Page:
It was as if the languages were already encrypted since nobody in the anti-terror forces understood them or were properly acquainted with them to precisely read into their nuances. If there were polyglots around, they may not know enough about local dialects or lingual idiosyncrasies to promptly determine the markers of terrorist activity.

Moreover, some years ago, the issue of biases against the hiring of competent Muslim translators also emerged. There were reasonable fears that Arabic translators could become major intelligence liabilities as a Muslim naturalized American citizen who worked for the US government intelligence pleaded guilty to the illegal possession of classified documents in relation to working with terrorists in Iraq. The Italian saying  "Traduttore, traditore" (translator, traitor) rings true for many governments as they have since become extremely careful in hiring translators with a level of skepticism comparable to or worse than how many people are now being wary of Syrian refugees. There’s a growing concern that some of these refugees could actually be terrorists riding on the mass migration Trojan horse.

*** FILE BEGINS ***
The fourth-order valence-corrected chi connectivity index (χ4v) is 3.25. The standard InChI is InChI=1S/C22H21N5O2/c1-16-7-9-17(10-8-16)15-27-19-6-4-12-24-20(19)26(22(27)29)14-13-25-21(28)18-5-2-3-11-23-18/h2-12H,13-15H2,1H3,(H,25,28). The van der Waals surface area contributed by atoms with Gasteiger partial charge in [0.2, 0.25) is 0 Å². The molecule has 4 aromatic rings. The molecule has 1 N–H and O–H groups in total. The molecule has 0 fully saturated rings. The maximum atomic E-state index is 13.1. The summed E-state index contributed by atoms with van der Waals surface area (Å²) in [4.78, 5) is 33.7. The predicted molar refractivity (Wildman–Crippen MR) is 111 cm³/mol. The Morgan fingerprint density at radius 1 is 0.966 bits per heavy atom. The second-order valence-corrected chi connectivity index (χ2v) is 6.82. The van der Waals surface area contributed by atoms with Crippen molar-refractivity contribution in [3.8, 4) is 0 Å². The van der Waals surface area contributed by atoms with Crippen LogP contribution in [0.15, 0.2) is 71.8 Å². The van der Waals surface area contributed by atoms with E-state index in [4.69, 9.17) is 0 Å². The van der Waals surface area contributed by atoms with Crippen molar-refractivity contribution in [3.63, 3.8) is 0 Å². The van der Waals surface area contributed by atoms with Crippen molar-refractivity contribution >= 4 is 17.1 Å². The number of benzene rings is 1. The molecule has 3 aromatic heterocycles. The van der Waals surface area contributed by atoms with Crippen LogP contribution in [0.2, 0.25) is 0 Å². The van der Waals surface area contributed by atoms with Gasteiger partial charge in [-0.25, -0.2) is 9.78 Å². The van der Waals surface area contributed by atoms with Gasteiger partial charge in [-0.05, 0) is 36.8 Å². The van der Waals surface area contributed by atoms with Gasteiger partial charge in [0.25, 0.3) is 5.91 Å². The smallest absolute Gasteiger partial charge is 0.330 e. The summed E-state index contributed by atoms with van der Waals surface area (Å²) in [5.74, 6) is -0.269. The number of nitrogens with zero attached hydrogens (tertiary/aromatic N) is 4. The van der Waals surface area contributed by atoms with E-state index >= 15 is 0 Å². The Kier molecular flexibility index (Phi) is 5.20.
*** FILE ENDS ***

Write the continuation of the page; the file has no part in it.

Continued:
Challenge Shifts to Encryption Technology

At present, it would appear that the scarcity of competent interpreters and translators has already been addressed. After the Paris terror attacks, the issue that quickly emerged was no longer the lack of competent translators and interpreters or multilinguals who work at the anti-terror agencies of different countries. Instead, authorities have been raising the idea of allowing governments to read into encrypted information to prevent terrorists from harnessing the power of technology to plot, coordinate, and hatch their sinister goals.